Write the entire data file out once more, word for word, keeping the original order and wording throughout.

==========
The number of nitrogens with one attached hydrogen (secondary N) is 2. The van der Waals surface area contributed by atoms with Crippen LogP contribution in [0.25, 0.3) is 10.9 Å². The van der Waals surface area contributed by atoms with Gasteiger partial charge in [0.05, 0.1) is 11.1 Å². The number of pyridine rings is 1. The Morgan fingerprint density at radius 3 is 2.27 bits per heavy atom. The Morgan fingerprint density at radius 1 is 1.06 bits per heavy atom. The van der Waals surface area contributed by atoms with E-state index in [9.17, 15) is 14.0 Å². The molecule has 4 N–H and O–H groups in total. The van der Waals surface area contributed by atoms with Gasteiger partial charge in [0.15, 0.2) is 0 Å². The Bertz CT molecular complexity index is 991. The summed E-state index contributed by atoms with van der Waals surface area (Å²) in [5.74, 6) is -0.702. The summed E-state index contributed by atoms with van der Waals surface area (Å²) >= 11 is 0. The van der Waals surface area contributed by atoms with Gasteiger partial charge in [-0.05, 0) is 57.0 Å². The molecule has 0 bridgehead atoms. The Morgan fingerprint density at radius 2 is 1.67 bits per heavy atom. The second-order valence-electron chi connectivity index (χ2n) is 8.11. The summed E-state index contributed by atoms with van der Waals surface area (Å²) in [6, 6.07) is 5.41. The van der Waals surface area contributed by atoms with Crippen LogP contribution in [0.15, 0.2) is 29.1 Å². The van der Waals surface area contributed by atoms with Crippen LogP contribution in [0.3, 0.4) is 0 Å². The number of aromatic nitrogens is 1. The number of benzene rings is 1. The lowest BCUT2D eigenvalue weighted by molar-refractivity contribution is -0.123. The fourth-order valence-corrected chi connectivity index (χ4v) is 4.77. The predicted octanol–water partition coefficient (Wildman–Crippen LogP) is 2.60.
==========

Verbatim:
The number of nitrogens with one attached hydrogen (secondary N) is 2. The van der Waals surface area contributed by atoms with Crippen LogP contribution in [0.25, 0.3) is 10.9 Å². The van der Waals surface area contributed by atoms with Gasteiger partial charge in [0.05, 0.1) is 11.1 Å². The number of pyridine rings is 1. The Morgan fingerprint density at radius 3 is 2.27 bits per heavy atom. The Morgan fingerprint density at radius 1 is 1.06 bits per heavy atom. The van der Waals surface area contributed by atoms with E-state index in [9.17, 15) is 14.0 Å². The molecule has 4 N–H and O–H groups in total. The van der Waals surface area contributed by atoms with Gasteiger partial charge in [0.15, 0.2) is 0 Å². The Bertz CT molecular complexity index is 991. The summed E-state index contributed by atoms with van der Waals surface area (Å²) in [5.74, 6) is -0.702. The summed E-state index contributed by atoms with van der Waals surface area (Å²) >= 11 is 0. The van der Waals surface area contributed by atoms with Gasteiger partial charge in [-0.05, 0) is 57.0 Å². The molecule has 0 bridgehead atoms. The Morgan fingerprint density at radius 2 is 1.67 bits per heavy atom. The second-order valence-electron chi connectivity index (χ2n) is 8.11. The summed E-state index contributed by atoms with van der Waals surface area (Å²) in [6, 6.07) is 5.41. The van der Waals surface area contributed by atoms with Crippen LogP contribution in [0.15, 0.2) is 29.1 Å². The van der Waals surface area contributed by atoms with Crippen LogP contribution in [0.3, 0.4) is 0 Å². The number of aromatic nitrogens is 1. The number of benzene rings is 1. The lowest BCUT2D eigenvalue weighted by molar-refractivity contribution is -0.123. The fourth-order valence-corrected chi connectivity index (χ4v) is 4.77. The predicted octanol–water partition coefficient (Wildman–Crippen LogP) is 2.60.